In the summer of 1969, dreams of a new society played out in muddy wonder at the Woodstock music festival and in murderous parody during the Manson rampage in Los Angeles.
Over a 10-day period in August, hundreds of thousands of young people journeyed to Bethel, New York, and under rainy skies helped give birth to the legend of counterculture paradise at Woodstock. On the other end of the country, a “family” led by an ex-convict and frustrated rock musician launched a hoped-for revolution by plotting and carrying out the slaughter of actress Sharon Tate and six others on consecutive nights.
Timing alone ensured that the Woodstock gathering and the Charles Manson massacre would be joined in memory, opposing codas to the 1960s, a decade endlessly debated and obsessed over. But the apex of peace and love and the abyss of pitiless violence were also born out of similar drives as old as America itself— freedom from guilt and inhibition, a belief in the perfectibility of people and society, a longing for community rooted in the seeming corruption of modern life.
“America has a long and consistent history of communal societies that retreat from the alienation and the perceived immorality of the dominant capitalist culture,” says Adam Morris, whose “American Messiahs: False Prophets of a Damned Nation” came out in March. “You could say both (Manson and Woodstock) came about through a desire, long manifest throughout American history, to bring about a new social order. Obviously the orders imagined by people at Woodstock and people in the Manson family were very different.”
“The utopian dream of restarting history from scratch has been baked into the American experiment from the outset,” says Christopher Jennings, whose “Paradise Now: The Story of American Utopianism,” came out in 2016. “Even though it was obviously a myth, visions of the North American continent as a blank slate upon which any future might be inscribed influenced generations of utopians.”
Ecstasy was in the air in 1969, but so was escape, itself rooted in the possibility of a better world — somewhere. Robert F. Kennedy and Martin Luther King Jr. had been assassinated the year before and the counterculture’s longtime enemy, Richard Nixon, was president. More than half a million American troops remained in Vietnam and reported crimes had more than doubled since 1960.
Joan Didion would remember the Manson murders less as a shock than as a confirmation, writing that as “word of the murders on Cielo Drive (where Sharon Tate lived) traveled like brushfire through the community,” the “tension broke” and “the paranoia was fulfilled.”
Like psychedelic pioneers, hippies were ever exploring. W.J. Rorabaugh, whose historical work “American Hippies” came out in 2015, says that hippies began forming communes in cities, among them New York and San Francisco, in the mid-1960s. They soon shifted to more remote areas and multiplied. By the early 1970s, hundreds of thousands, if not more, lived in some form of commune.
“Some of these communes were political radical communes, and some were just students or other young people sharing rent,” he says. “One mark of a hippie commune is that residents shared clothes, as well as drugs and bodies.”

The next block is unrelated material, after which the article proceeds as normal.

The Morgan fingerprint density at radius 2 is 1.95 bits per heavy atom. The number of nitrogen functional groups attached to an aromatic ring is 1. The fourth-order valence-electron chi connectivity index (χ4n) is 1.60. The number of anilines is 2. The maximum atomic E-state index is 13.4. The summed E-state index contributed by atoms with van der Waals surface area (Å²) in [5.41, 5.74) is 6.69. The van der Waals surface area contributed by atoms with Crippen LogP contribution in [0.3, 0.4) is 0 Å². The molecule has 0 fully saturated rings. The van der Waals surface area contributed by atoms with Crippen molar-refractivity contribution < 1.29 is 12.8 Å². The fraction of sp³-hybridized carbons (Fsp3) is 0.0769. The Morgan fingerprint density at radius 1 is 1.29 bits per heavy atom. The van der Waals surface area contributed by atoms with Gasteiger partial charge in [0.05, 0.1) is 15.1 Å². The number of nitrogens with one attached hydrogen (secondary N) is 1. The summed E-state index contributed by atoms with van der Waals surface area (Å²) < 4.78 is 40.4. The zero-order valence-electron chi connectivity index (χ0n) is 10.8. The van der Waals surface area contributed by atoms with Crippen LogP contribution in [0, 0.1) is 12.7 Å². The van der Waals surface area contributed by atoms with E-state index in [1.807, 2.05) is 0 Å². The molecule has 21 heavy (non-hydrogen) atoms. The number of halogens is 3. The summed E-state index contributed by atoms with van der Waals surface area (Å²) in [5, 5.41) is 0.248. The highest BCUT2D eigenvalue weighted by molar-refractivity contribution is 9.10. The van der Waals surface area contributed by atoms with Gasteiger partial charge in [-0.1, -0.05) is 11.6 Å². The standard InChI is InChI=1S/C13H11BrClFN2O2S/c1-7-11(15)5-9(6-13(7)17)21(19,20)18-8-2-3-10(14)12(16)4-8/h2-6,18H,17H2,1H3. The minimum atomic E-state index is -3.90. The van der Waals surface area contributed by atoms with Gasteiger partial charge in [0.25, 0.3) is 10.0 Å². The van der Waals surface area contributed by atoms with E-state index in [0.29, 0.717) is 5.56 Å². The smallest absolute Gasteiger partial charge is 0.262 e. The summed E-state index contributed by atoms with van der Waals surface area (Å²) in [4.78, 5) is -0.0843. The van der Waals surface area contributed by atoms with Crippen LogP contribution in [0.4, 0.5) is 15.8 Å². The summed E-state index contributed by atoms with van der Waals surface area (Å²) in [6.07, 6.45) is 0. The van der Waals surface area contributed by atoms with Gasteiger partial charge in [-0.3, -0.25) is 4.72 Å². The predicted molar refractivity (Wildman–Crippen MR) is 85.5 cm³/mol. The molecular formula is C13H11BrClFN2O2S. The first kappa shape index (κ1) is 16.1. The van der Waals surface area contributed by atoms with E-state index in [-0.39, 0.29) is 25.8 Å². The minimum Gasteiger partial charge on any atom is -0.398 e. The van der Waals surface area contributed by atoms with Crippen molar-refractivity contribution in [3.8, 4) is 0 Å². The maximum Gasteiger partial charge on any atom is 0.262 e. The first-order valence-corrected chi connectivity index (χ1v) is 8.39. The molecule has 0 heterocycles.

Woodstock became a kind of spontaneous, mass commune. Festival attendee Todd Strasser recalls that “none of us had any sense of how many of ‘us’ there actually were. Every town and suburban neighborhood had its small share of long-haired freaks and heads, but we were still very much in the minority.” But in Woodstock, the rebels discovered each other. “For once we were the majority! That came as a revelation,” says Strasser, whose novel “The Summer of ’69” came out in April.
Meanwhile, Manson was leading a different kind of commune, organized around his desires and visions. He had been gathering his young outcasts, mostly young women, and convincing them that he was a 20th-century messiah, the eventual ruler of the earth after a climatic war between blacks and whites. It was a commune on the move, fitting for a man who had been in trouble with the law for much of his life. They lived everywhere from the Haight-Asbury district of San Francisco, home in 1967 to the “Summer of Love,” to a former backdrop for movie Westerns, Spahn Ranch, to the home of Beach Boy Dennis Wilson.
At times, you could juxtapose quotes about Woodstock and about Manson and not know who said what.
Joni Mitchell’s “Woodstock,” which later became the festival’s unofficial anthem (even though Mitchell wasn’t there), was a pastoral fantasy in which the singer feels like a “cog in something turning” and finds hope in “going back to the garden.” It’s a sentiment not far from Manson follower Patricia Krenwinkel’s memory of being “just like wood nymphs and wood creatures. We would run through the woods with flowers in our hair, and Charles would have a small flute.” (Manson biographer Jeff Guinn noted that “most often they were miserable and hungry while living in squalor, including long stretches in Death Valley.”)
Manson’s crimes were especially jarring because, at least on the surface, he seemed like a hippie himself, with his long hair and beard, his advocacy of sex and drugs and his belief in the social power of rock lyrics. Manson took what had been the benign, if often misguided pastime of analyzing Beatles songs and twisted it into a summons for mayhem, finding apocalyptic messages in George Harrison’s “Piggies” and Paul McCartney’s “Helter Skelter.”
Guinn notes that Manson himself “absolutely disdained hippies.”
“Hippies espoused peace and love. Manson taught his followers that death is the same as life, and armed them all with buck knives,” Guinn said, adding that Manson likely would have had no use for Woodstock.
“Since the Beatles and Manson — to his mind, the only important musicians on the planet — weren’t performing at Woodstock, Manson would have considered the festival completely unworthy of interest,” he said.